UN to investigate legality of drone strikes
KABUL (PAN): The United Nations will investigate drone attacks that have killed a large number of militants and civilians in Afghanistan, Pakistan, Yemen and Somalia, a British newspaper reported on Thursday.
The Guardian quoted a British lawyer heading the inquiry as saying that he would reveal the full scope of his review, which would include checks on military use of unmanned aerial vehicles (UAVs).
He told the daily the drones were used in UK operations in Afghanistan, US strikes in Pakistan and Sahel region of Africa, in addition to evidence on Israeli drone attacks in Palestinian territories.
Emmerson, the UN special rapporteur, will report to the UN General Assembly in New York later this year. Expected to suggest further action, the lawyer has previously suggested some drone attacks, particularly those known as double tap strikes, could possibly constitute a war crime.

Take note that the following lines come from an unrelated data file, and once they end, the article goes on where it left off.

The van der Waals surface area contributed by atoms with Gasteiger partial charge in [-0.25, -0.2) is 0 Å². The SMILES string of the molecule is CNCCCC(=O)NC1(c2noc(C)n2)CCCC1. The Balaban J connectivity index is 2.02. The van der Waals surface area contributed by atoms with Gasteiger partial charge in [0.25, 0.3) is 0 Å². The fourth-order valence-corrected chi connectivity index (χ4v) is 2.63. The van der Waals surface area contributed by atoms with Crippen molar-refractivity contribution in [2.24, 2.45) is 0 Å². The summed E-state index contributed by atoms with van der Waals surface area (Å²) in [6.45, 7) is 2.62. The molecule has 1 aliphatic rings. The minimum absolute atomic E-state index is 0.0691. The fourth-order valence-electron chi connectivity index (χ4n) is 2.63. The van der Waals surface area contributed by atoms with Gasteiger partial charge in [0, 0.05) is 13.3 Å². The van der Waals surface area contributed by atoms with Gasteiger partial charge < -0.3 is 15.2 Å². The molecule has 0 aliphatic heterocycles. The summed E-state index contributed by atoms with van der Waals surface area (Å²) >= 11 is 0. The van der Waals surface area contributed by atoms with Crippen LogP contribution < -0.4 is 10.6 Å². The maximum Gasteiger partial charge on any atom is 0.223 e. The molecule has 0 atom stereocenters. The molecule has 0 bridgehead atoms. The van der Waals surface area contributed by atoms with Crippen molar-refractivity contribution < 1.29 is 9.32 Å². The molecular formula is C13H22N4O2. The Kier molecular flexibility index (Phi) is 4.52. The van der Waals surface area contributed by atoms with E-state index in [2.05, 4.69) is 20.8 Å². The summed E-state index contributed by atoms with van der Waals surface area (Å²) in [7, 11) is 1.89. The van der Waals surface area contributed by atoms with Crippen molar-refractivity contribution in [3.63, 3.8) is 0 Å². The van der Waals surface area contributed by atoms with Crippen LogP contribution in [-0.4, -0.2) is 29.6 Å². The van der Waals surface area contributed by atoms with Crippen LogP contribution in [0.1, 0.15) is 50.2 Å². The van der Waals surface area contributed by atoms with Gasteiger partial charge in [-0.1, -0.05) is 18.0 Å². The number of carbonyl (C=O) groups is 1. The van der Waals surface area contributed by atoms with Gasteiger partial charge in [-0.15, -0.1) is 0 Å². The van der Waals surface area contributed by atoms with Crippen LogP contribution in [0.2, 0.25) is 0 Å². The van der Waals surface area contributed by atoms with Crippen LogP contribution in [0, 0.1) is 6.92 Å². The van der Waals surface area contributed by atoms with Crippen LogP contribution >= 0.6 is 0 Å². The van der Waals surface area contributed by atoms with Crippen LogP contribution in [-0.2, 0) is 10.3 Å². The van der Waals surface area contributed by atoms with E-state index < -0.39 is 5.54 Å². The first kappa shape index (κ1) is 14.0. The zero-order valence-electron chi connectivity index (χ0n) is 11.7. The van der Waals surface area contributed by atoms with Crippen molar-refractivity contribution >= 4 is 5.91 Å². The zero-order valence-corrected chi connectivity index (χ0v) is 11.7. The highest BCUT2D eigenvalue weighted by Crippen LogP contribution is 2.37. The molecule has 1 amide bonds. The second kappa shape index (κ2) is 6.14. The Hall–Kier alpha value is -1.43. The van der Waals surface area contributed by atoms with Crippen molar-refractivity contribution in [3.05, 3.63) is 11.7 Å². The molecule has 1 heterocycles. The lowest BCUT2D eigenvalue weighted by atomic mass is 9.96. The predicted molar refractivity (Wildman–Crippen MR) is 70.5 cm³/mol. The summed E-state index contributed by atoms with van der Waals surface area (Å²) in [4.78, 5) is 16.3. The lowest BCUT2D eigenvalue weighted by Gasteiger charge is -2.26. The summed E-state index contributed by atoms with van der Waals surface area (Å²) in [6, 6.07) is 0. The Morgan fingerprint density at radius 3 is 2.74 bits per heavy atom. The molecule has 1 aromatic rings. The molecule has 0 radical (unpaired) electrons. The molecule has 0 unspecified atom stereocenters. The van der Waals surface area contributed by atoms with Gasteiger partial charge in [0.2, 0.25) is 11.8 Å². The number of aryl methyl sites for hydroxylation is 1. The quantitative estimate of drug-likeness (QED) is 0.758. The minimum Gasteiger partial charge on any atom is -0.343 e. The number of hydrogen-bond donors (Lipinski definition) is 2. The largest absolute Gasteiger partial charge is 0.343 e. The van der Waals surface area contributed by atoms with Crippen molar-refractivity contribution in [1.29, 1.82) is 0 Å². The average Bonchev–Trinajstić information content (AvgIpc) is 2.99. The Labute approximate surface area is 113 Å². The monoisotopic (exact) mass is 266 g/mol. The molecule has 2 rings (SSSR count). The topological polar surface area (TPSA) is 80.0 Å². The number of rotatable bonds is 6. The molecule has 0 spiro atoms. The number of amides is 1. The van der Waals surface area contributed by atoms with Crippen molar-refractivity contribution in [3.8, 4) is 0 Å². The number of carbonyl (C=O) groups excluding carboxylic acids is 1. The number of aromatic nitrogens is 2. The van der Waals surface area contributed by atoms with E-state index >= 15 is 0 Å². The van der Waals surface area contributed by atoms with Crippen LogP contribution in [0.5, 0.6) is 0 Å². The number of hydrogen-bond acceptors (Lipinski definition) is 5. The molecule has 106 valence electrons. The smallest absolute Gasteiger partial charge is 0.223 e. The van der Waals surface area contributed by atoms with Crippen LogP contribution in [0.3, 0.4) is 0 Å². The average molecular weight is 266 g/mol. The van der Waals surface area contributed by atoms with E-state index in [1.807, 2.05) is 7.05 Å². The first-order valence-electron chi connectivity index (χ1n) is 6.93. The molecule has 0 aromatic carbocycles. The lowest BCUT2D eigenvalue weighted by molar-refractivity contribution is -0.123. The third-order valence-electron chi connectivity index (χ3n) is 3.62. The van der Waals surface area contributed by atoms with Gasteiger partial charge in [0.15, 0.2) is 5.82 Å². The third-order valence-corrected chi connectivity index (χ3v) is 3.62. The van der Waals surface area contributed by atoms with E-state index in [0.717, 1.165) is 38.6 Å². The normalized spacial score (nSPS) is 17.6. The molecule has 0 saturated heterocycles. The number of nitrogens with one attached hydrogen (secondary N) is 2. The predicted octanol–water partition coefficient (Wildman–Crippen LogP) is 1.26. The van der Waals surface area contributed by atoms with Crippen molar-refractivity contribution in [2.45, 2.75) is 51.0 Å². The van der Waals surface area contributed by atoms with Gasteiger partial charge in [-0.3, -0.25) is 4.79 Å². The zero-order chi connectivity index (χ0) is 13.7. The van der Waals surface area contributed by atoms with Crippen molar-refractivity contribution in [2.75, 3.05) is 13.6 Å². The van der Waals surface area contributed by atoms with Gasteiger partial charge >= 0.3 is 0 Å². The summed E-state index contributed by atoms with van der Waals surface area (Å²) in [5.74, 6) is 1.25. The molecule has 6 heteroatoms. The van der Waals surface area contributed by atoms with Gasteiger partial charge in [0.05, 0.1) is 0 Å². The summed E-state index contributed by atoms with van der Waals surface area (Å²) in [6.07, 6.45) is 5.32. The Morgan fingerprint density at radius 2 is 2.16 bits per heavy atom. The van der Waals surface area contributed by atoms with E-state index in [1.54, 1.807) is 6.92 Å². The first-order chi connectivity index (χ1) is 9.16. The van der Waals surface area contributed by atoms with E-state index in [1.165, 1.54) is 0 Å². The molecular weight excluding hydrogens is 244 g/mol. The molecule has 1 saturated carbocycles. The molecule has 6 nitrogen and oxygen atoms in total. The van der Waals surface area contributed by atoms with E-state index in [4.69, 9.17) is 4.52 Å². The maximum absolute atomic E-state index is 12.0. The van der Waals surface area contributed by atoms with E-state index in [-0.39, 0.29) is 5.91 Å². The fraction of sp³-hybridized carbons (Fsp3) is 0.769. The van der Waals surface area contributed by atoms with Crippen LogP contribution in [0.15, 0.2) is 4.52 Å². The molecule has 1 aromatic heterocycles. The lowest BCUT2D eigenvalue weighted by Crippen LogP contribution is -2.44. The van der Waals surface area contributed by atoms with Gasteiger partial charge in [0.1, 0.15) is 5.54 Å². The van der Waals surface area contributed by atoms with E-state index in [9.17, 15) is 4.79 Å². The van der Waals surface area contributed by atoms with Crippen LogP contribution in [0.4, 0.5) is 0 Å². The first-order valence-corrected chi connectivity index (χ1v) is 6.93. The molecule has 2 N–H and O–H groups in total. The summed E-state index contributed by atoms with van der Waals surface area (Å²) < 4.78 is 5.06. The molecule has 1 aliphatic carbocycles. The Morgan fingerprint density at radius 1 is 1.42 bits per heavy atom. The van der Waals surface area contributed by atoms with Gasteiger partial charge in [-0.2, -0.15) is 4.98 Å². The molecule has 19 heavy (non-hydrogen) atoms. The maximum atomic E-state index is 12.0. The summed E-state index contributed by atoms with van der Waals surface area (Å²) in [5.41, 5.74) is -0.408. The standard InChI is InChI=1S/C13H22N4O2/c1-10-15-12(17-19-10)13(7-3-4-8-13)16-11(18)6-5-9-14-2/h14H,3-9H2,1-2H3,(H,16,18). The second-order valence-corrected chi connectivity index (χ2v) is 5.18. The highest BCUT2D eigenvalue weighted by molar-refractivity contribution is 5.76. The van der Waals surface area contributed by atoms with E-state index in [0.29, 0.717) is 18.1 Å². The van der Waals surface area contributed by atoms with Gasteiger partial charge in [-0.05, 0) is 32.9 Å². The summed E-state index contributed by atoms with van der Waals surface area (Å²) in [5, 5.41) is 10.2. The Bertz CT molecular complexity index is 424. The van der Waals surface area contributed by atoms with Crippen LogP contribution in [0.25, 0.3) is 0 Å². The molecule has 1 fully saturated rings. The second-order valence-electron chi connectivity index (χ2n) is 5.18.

Around 20 to 30 strikes would be studied to determine the level of civilian casualties, the identity of the targeted militants and the legality of the raids, especially in countries which have not been declared conflicts zones by the UN.
With UN staff in Geneva already examining details of individual drone strikes, Emmerson said his dossier of evidence might not lead to direct "attribution of legal liability" but would enable him to put allegations to the states responsible and obtain a response.
Between June 2004 and September 2012, according to research by the Bureau of Investigative Journalism, drone strikes killed between 2,562 and 3,325 people in Pakistan, including up to 881 civilians.